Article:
Speaking Engagements & Private Workshops - Get Dean Bubley to present or chair your event

Need an experienced, provocative & influential telecoms keynote speaker, moderator/chair or workshop facilitator?
To see recent presentations, and discuss Dean Bubley's appearance at a specific event, click here

Friday, May 23, 2008

92% of Finnish mobile data traffic emanates from PCs, not phones

Huge thanks to Sami Makelainen, who's posted a fascinating link on Forum Oxford. It's a presentation done by someone at the Helsinki University of Technology, about mobile data usage in Finland, based on an analysis of 4m users' traffic patterns.

Slide 17 jumps out at me.

92% of mobile packet data traffic comes from PCs

Now I've been saying for some time that I was expecting that in 2008, most developed-market operators would see PC-based traffic become more important than that from handsets. And I've written before about the growth of 3G dongles in places like Austria and Sweden (where, unlike Finland, the most popular devices are apparently now Huawei dongles, not Nokia phones).

But I hadn't realised how far this had already gone. And this data is from Sep/Oct 07, and in the last 6 months the real growth in 3G modems has taken place.

This has huge ramifications for how operators buy spectrum, design their networks, think about femtocells and so on. It also means that 3G "mobile networks" are being used mainly for fixed/nomadic purposes. I wonder if that should impact the relative importance and value of IPR around "mobility" vs. "bandwidth".....

One other data point worth noting is that traffic to/from the Internet is 95% of the total. Is it really worth bothering about all that complex QoS, prioritisation, differential pricing, IMS etc for the remaining 5%?


worma said...

Although I agree that this data should put some things in perspective for telcos and vendors, but we should still remember, this is just traffic related data.

For the operators (and hence for vendors), the real thing is not amount of traffic but the money they make from it. So, if a subscriber consumes 9GB of data a month through browsing and pays 10€ flat-rate subscription fee, while consuming 1GB through assorted video call, social networking, music download etc services from the operator, resulting in a revenue generation of 20€, I think it's simple to deduce where the development focus of the industry would be.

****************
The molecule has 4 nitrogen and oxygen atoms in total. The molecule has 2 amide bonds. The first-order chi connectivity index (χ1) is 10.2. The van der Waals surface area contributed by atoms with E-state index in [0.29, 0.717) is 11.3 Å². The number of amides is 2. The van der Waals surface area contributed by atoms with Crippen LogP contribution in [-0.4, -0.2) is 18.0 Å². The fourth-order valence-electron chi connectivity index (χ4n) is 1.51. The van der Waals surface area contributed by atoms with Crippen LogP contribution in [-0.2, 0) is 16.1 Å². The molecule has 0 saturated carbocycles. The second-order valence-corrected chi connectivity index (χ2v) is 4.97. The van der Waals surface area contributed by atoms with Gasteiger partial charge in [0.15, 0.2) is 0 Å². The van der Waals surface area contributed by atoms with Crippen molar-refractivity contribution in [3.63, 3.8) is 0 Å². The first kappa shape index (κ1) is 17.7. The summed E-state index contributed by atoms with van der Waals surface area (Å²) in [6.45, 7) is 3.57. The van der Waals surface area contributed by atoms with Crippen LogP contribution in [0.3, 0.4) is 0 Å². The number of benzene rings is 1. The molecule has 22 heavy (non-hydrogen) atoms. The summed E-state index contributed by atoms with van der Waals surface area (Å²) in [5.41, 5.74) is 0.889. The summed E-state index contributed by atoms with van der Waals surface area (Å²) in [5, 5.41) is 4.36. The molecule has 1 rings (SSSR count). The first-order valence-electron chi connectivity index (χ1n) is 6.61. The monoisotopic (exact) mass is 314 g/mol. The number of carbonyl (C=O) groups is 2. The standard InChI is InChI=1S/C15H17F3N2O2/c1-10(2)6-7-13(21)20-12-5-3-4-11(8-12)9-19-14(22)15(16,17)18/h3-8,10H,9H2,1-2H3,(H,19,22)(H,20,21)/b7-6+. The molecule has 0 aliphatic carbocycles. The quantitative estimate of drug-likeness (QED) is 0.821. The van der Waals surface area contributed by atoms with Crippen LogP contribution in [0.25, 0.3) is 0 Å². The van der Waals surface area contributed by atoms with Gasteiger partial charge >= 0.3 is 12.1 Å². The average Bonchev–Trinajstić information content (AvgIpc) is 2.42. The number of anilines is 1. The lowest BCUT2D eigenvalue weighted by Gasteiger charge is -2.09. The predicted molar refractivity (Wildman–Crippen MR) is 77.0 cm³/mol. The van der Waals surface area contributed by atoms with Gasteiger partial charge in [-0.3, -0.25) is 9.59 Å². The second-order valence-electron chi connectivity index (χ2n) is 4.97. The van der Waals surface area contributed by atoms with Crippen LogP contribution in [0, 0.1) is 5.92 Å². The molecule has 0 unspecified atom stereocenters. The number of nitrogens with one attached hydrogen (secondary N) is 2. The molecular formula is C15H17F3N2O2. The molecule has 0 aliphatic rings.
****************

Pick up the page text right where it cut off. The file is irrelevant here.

Dean Bubley said...


Yes, it's quite possible the focus would be in the wrong place.

They might focus on the services which require an extra €150 device subsidy, huge investment in service and core network development, and poor foresight and risk management which leads to a large number of service failures. And the risk that after all that, people would prefer the same thing but better, from Google or FaceBook.

(What has been the aggregate amount of money wasted on mobile videocalling infrastructure and handsets? It's perpetually pushed by vendors, in defiance of obvious commonsense)

The answer is for operators to attempt to add value to the Web/Internet themselves, so they can offer optimised services for access customers, *and* also derive revenues from non-customers.

The wrong answer is silo'd services, IMS and walled gardens - there's no way they'll generate €20 ARPU monthly.

worma said...

Oh I agree, the mobile operators have repeatedly got it wrong with their silo approach. Just wanted to point out why they, according to 'their approach' would still try to provide better experience for that 5% traffic usage.

But I don't agree that they should work to add value to internet services. Why should they do that? That still makes them a bit-pipe..and they can play that role without doing anything!

I don't really know what is the right answer for them. I can see why they're struggling, and yet hoping against hope to strike gold with their next 'killer app'.